This formula is valid only for configurations that satisfy ${\displaystyle 0 and ${\displaystyle d-(r_{2}-r_{1}). If sphere 2 is very large such that ${\displaystyle r_{2}\gg r_{1}}$, hence ${\displaystyle d\gg h}$ and ${\displaystyle r_{2}\approx d}$, which is the case for a spherical cap with a base that has a negligible curvature, the above equation is equal to the volume of a spherical cap with a flat base, as expected.

Areas of intersecting spheres

Consider two intersecting spheres of radii ${\displaystyle r_{1}}$ and ${\displaystyle r_{2}}$, with their centers separated by distance ${\displaystyle d}$. They intersect if

${\displaystyle |r_{1}-r_{2}|\leq d\leq r_{1}+r_{2}}$

From the law of cosines, the polar angle of the spherical cap on the sphere of radius ${\displaystyle r_{1}}$ is

${\displaystyle \cos \theta ={\frac {r_{1}^{2}-r_{2}^{2}+d^{2}}{2r_{1}d}}}$

Using this, the surface area of the spherical cap on the sphere of radius ${\displaystyle r_{1}}$ is

${\displaystyle A_{1}=2\pi r_{1}^{2}\left(1+{\frac {r_{2}^{2}-r_{1}^{2}-d^{2}}{2r_{1}d}}\right)}$

Surface area bounded by parallel disks

The curved surface area of the spherical segment bounded by two parallel disks is the difference of surface areas of their respective spherical caps. For a sphere of radius ${\displaystyle r}$, and caps with heights ${\displaystyle h_{1}}$ and ${\displaystyle h_{2}}$, the area is

${\displaystyle A=2\pi r|h_{1}-h_{2}|\,,}$

or, using geographic coordinates with latitudes ${\displaystyle \phi _{1}}$ and ${\displaystyle \phi _{2}}$,[6]

${\displaystyle A=2\pi r^{2}|\sin \phi _{1}-\sin \phi _{2}|\,,}$

For example, assuming the Earth is a sphere of radius 6371 km, the surface area of the arctic (north of the Arctic Circle, at latitude 66.56° as of August 2016[7]) is 2π·63712|sin 90° − sin 66.56°| = 21.04 million km2, or 0.5·|sin 90° − sin 66.56°| = 4.125% of the total surface area of the Earth.

This formula can also be used to demonstrate that half the surface area of the Earth lies between latitudes 30° South and 30° North in a spherical zone which encompasses all of the Tropics.

Generalizations

Sections of other solids

The spheroidal dome is obtained by sectioning off a portion of a spheroid so that the resulting dome is circularly symmetric (having an axis of rotation), and likewise the ellipsoidal dome is derived from the ellipsoid.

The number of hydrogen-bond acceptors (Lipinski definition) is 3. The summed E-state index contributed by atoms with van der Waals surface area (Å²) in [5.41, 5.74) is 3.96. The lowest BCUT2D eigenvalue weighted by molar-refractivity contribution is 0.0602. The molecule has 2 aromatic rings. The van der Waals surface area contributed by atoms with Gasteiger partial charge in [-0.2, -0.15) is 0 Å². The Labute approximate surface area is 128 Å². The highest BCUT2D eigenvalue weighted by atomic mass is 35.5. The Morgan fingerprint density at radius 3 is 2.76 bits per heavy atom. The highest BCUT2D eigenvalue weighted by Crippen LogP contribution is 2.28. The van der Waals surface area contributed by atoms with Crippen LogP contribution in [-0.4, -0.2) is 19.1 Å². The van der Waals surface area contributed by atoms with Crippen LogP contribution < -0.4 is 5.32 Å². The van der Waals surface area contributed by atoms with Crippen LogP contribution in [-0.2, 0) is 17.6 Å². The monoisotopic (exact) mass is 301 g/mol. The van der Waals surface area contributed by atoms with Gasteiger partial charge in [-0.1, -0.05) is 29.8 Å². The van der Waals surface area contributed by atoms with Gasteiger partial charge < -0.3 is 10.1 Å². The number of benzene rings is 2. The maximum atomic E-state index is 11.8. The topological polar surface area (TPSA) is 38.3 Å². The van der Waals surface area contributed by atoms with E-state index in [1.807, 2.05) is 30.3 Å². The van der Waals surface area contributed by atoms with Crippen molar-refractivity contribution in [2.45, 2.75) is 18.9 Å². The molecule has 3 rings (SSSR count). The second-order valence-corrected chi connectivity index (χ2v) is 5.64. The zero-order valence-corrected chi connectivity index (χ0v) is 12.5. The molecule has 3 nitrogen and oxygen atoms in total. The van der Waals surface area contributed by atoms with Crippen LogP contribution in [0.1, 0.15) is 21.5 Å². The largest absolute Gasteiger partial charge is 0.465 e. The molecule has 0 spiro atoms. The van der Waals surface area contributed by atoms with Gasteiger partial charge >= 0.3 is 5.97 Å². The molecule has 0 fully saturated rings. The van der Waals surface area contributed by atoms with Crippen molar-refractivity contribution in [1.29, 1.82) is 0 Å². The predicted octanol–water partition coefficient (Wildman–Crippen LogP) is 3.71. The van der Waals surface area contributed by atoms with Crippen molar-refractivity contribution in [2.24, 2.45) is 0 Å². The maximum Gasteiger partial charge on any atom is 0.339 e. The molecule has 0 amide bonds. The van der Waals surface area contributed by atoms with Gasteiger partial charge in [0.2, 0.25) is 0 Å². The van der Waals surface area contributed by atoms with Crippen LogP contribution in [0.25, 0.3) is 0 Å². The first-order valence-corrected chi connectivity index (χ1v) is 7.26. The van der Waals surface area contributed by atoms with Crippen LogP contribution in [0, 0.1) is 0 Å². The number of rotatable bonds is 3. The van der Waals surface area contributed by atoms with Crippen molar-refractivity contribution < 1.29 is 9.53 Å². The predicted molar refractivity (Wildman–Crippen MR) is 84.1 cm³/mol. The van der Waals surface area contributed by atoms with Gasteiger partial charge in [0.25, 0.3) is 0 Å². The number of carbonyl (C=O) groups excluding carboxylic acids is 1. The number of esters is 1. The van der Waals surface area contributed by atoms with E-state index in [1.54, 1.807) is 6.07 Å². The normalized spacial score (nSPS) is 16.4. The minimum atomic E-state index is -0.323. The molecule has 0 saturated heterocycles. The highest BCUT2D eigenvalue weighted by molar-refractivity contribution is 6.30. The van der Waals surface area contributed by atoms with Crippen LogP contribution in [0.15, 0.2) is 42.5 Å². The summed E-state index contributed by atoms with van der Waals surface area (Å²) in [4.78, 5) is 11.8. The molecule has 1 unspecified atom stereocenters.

Hyperspherical cap

Generally, the ${\displaystyle n}$-dimensional volume of a hyperspherical cap of height ${\displaystyle h}$ and radius ${\displaystyle r}$ in ${\displaystyle n}$-dimensional Euclidean space is given by:[citation needed] ${\displaystyle V={\frac {\pi ^{\frac {n-1}{2}}\,r^{n}}{\,\Gamma \left({\frac {n+1}{2}}\right)}}\int \limits _{0}^{\arccos \left({\frac {r-h}{r}}\right)}\sin ^{n}(t)\,\mathrm {d} t}$ where ${\displaystyle \Gamma }$ (the gamma function) is given by ${\displaystyle \Gamma (z)=\int _{0}^{\infty }t^{z-1}\mathrm {e} ^{-t}\,\mathrm {d} t}$.

The formula for ${\displaystyle V}$ can be expressed in terms of the volume of the unit n-ball ${\displaystyle C_{n}={\scriptstyle \pi ^{n/2}/\Gamma [1+{\frac {n}{2}}]}}$ and the hypergeometric function ${\displaystyle {}_{2}F_{1}}$ or the regularized incomplete beta function ${\displaystyle I_{x}(a,b)}$ as

${\displaystyle V=C_{n}\,r^{n}\left({\frac {1}{2}}\,-\,{\frac {r-h}{r}}\,{\frac {\Gamma [1+{\frac {n}{2}}]}{{\sqrt {\pi }}\,\Gamma [{\frac {n+1}{2}}]}}{\,\,}_{2}F_{1}\left({\tfrac {1}{2}},{\tfrac {1-n}{2}};{\tfrac {3}{2}};\left({\tfrac {r-h}{r}}\right)^{2}\right)\right)={\frac {1}{2}}C_{n}\,r^{n}I_{(2rh-h^{2})/r^{2}}\left({\frac {n+1}{2}},{\frac {1}{2}}\right)}$,

and the area formula ${\displaystyle A}$ can be expressed in terms of the area of the unit n-ball ${\displaystyle A_{n}={\scriptstyle 2\pi ^{n/2}/\Gamma [{\frac {n}{2}}]}}$ as

${\displaystyle A={\frac {1}{2}}A_{n}\,r^{n-1}I_{(2rh-h^{2})/r^{2}}\left({\frac {n-1}{2}},{\frac {1}{2}}\right)}$ ,

where ${\displaystyle 0\leq h\leq r}$.

Earlier in [8] (1986, USSR Academ. Press) the following formulas were derived: ${\displaystyle A=A_{n}p_{n-2}(q),V=C_{n}p_{n}(q)}$, where ${\displaystyle q=1-h/r(0\leq q\leq 1),p_{n}(q)=(1-G_{n}(q)/G_{n}(1))/2}$,

${\displaystyle G_{n}(q)=\int \limits _{0}^{q}(1-t^{2})^{(n-1)/2}dt}$.

For odd ${\displaystyle n=2k+1:}$

${\displaystyle G_{n}(q)=\sum _{i=0}^{k}(-1)^{i}{\binom {k}{i}}{\frac {q^{2i+1}}{2i+1}}}$.

Asymptotics

It is shown in [9] that, if ${\displaystyle n\to \infty }$ and ${\displaystyle q{\sqrt {n}}={\text{const.}}}$, then ${\displaystyle p_{n}(q)\to 1-F({q{\sqrt {n}}})}$ where ${\displaystyle F()}$ is the integral of the standard normal distribution.

A more quantitative bound is ${\displaystyle A/A_{n}=n^{\Theta (1)}\cdot [(2-h/r)h/r]^{n/2}}$. For large caps (that is when ${\displaystyle (1-h/r)^{4}\cdot n=O(1)}$ as ${\displaystyle n\to \infty }$), the bound simplifies to ${\displaystyle n^{\Theta (1)}\cdot e^{-(1-h/r)^{2}n/2}}$. [10]

References

1. ^ a b Polyanin, Andrei D; Manzhirov, Alexander V. (2006), Handbook of Mathematics for Engineers and Scientists, CRC Press, p. 69, ISBN 9781584885023.
2. ^ Shekhtman, Zor. "Unizor - Geometry3D - Spherical Sectors". YouTube. Zor Shekhtman. Retrieved 31 Dec 2018.
3. ^ Connolly, Michael L. (1985). "Computation of molecular volume". Journal of the American Chemical Society. 107 (5): 1118–1124. doi:10.1021/ja00291a006.
4. ^ Pavani, R.; Ranghino, G. (1982). "A method to compute the volume of a molecule". Computers & Chemistry. 6 (3): 133–135. doi:10.1016/0097-8485(82)80006-5.
5. ^ Bondi, A. (1964). "Van der Waals volumes and radii". The Journal of Physical Chemistry. 68 (3): 441–451. doi:10.1021/j100785a001.
6. ^ Scott E. Donaldson, Stanley G. Siegel (2001). Successful Software Development. ISBN 9780130868268. Retrieved 29 August 2016.
7. ^ "Obliquity of the Ecliptic (Eps Mean)". Neoprogrammics.com. Retrieved 2014-05-13.
8. ^ Chudnov, Alexander M. (1986). "On minimax signal generation and reception algorithms (rus.)". Problems of Information Transmission. 22 (4): 49–54.
9. ^ Chudnov, Alexander M (1991). "Game-theoretical problems of synthesis of signal generation and reception algorithms (rus.)". Problems of Information Transmission. 27 (3): 57–65.
10. ^ Anja Becker, Léo Ducas, Nicolas Gama, and Thijs Laarhoven. 2016. New directions in nearest neighbor searching with applications to lattice sieving. In Proceedings of the twenty-seventh annual ACM-SIAM symposium on Discrete algorithms (SODA '16), Robert Krauthgamer (Ed.). Society for Industrial and Applied Mathematics, Philadelphia, PA, USA, 10-24.